Skipper Fred, from his vantage point, saw a different version of one of those tries. He says: “When I came off the scrum, I saw Chulan had already passed to Ray, who, being averse to being tackled, was running sideways – by-passing both Thanula and Passa – to give the ball to ELC, who promptly ran and scored.”

Thanula, however, said that Ray had actually planned to pass to ELC, and that before the scrum was taken, he had told Passa and him to hold back so he could pass directly to ELC. Thus, the first recorded double skip pass in rugby was no accident and showcased the brilliance of Ray.

Another tactic on the field that day was where the Royal pack held on to the ball in the scrum while Chulan went through the motions of passing to Ray resulting in Trinity’s three-quarters being blown offside in their anxiety to get at Royal’s three-quarters.

Maiya remembers how he held the ball long enough to get the Trinity players offside; and that referee Babu Jecobs gave the first penalty on the touch line. Sourjah then had come up to take the kick and muttered to him: “Maiya, this b-stard marked the wrong place – it must be 10 meters inside!” Maiya can remember telling Sourjah, “Now you can’t do anything, so take it from the touchline.”

Sourjah proceeded to kick from that impossible angle and Royal was 3 points up in a few minutes – then he kicked two more penalties and it was 9–0, and then Ray’s double skip pass to ELC for a touchdown made it 12-0.

When Maiya saw ELC scoring, he did a celebration dance on the field, but Fred quickly reminded him of the 1970 lead Royal had, also 12 nil and how they lost 16 -12 eventually. Fred was determined that history did not repeat itself. Sourjah converted that try, and the score was 14-0 at half time.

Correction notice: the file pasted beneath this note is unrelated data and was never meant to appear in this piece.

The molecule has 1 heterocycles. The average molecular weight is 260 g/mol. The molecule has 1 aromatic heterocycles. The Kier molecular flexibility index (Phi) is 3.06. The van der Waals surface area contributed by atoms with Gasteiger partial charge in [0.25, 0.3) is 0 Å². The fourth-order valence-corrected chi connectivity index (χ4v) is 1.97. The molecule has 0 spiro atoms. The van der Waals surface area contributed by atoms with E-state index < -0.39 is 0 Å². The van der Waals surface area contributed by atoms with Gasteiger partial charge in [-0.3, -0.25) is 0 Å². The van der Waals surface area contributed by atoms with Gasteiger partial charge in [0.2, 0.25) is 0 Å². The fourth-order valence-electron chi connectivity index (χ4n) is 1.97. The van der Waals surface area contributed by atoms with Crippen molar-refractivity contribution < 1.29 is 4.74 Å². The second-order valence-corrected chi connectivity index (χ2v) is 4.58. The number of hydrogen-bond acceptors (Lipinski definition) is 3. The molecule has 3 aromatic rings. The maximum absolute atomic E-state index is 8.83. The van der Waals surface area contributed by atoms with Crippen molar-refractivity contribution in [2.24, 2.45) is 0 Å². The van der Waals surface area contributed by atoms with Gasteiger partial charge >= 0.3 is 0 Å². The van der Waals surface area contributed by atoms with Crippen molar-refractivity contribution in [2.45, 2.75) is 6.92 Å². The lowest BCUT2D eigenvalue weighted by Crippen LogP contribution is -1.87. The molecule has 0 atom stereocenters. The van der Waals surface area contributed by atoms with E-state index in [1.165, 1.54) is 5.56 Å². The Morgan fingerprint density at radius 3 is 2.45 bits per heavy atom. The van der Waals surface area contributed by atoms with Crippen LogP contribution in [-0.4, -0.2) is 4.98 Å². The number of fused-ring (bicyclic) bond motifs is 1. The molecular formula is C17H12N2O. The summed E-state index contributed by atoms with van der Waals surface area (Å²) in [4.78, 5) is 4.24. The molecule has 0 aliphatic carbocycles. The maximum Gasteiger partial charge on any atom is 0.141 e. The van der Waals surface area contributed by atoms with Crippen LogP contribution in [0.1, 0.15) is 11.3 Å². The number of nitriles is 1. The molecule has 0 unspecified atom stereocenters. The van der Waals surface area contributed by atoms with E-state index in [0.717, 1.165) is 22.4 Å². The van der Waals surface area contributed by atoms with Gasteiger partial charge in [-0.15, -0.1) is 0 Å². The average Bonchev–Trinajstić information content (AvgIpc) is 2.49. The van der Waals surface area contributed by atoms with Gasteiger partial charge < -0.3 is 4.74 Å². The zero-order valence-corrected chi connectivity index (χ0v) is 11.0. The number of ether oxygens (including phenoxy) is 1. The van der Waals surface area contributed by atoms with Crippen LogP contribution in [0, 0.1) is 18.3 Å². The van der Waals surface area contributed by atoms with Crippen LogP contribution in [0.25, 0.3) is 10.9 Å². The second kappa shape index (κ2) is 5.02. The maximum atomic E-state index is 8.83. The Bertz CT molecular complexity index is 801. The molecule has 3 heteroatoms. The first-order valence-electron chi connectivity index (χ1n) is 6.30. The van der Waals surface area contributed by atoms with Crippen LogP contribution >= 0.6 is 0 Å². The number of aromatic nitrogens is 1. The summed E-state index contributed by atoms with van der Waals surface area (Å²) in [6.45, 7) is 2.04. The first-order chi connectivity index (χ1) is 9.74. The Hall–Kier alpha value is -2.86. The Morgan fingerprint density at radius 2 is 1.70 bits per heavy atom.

Ultimately the Royal pack held, and as expected, won over 90% of the ball in the scrums and lineouts. Cargo’s contribution to getting possession cannot be underestimated. In addition to keeping Trinity’s hooker Cuda at bay with great agility, he always threw the ball accurately in the lineouts for Maiya. The Royal pack then hauled and pushed for territory and penalties for Sourjah to either kick to touch or kick over the crossbar. It was total forwards dominance by Royal, and Trinity were most often back pedalling.

Grand Finale

Ultimately, Royal rampaged all over Trinity and became victorious by a massive score of 22 (two goals, one try and three penalties) to 3 (one try) – under the old scoring system of 5 points per goal and 3 per try. Full-back Sourjah converted two of the three tries and put over three penalties as well. Trinity’s 3 came through a late try scored by their skipper Ping.